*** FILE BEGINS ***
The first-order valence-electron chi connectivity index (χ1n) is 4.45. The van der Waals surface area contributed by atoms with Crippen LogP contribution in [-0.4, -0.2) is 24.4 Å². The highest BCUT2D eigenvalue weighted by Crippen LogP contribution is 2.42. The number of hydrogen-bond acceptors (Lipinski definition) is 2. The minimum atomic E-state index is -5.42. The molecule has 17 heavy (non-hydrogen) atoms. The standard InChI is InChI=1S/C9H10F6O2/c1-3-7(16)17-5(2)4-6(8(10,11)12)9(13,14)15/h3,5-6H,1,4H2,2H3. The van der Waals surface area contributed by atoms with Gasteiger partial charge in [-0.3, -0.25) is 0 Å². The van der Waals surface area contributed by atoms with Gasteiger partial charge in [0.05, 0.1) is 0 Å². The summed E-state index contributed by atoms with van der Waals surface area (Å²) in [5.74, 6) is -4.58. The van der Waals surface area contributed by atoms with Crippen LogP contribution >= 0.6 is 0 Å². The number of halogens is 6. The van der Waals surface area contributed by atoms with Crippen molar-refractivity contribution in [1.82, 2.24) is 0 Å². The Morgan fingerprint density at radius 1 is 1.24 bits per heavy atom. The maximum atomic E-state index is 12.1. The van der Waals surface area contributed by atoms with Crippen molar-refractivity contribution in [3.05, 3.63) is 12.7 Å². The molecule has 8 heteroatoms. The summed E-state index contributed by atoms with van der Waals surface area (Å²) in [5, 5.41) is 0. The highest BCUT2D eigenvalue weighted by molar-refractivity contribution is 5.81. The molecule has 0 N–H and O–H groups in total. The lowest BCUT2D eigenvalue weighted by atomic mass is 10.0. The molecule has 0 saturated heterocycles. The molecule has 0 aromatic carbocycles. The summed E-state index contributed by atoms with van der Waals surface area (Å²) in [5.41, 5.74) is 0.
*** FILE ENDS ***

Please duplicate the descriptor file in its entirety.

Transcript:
The first-order valence-electron chi connectivity index (χ1n) is 4.45. The van der Waals surface area contributed by atoms with Crippen LogP contribution in [-0.4, -0.2) is 24.4 Å². The highest BCUT2D eigenvalue weighted by Crippen LogP contribution is 2.42. The number of hydrogen-bond acceptors (Lipinski definition) is 2. The minimum atomic E-state index is -5.42. The molecule has 17 heavy (non-hydrogen) atoms. The standard InChI is InChI=1S/C9H10F6O2/c1-3-7(16)17-5(2)4-6(8(10,11)12)9(13,14)15/h3,5-6H,1,4H2,2H3. The van der Waals surface area contributed by atoms with Gasteiger partial charge in [-0.3, -0.25) is 0 Å². The van der Waals surface area contributed by atoms with Gasteiger partial charge in [0.05, 0.1) is 0 Å². The summed E-state index contributed by atoms with van der Waals surface area (Å²) in [5.74, 6) is -4.58. The van der Waals surface area contributed by atoms with Crippen LogP contribution >= 0.6 is 0 Å². The number of halogens is 6. The van der Waals surface area contributed by atoms with Crippen molar-refractivity contribution in [1.82, 2.24) is 0 Å². The Morgan fingerprint density at radius 1 is 1.24 bits per heavy atom. The maximum atomic E-state index is 12.1. The van der Waals surface area contributed by atoms with Crippen molar-refractivity contribution in [3.05, 3.63) is 12.7 Å². The molecule has 8 heteroatoms. The summed E-state index contributed by atoms with van der Waals surface area (Å²) in [5, 5.41) is 0. The highest BCUT2D eigenvalue weighted by molar-refractivity contribution is 5.81. The molecule has 0 N–H and O–H groups in total. The lowest BCUT2D eigenvalue weighted by atomic mass is 10.0. The molecule has 0 saturated heterocycles. The molecule has 0 aromatic carbocycles. The summed E-state index contributed by atoms with van der Waals surface area (Å²) in [5.41, 5.74) is 0.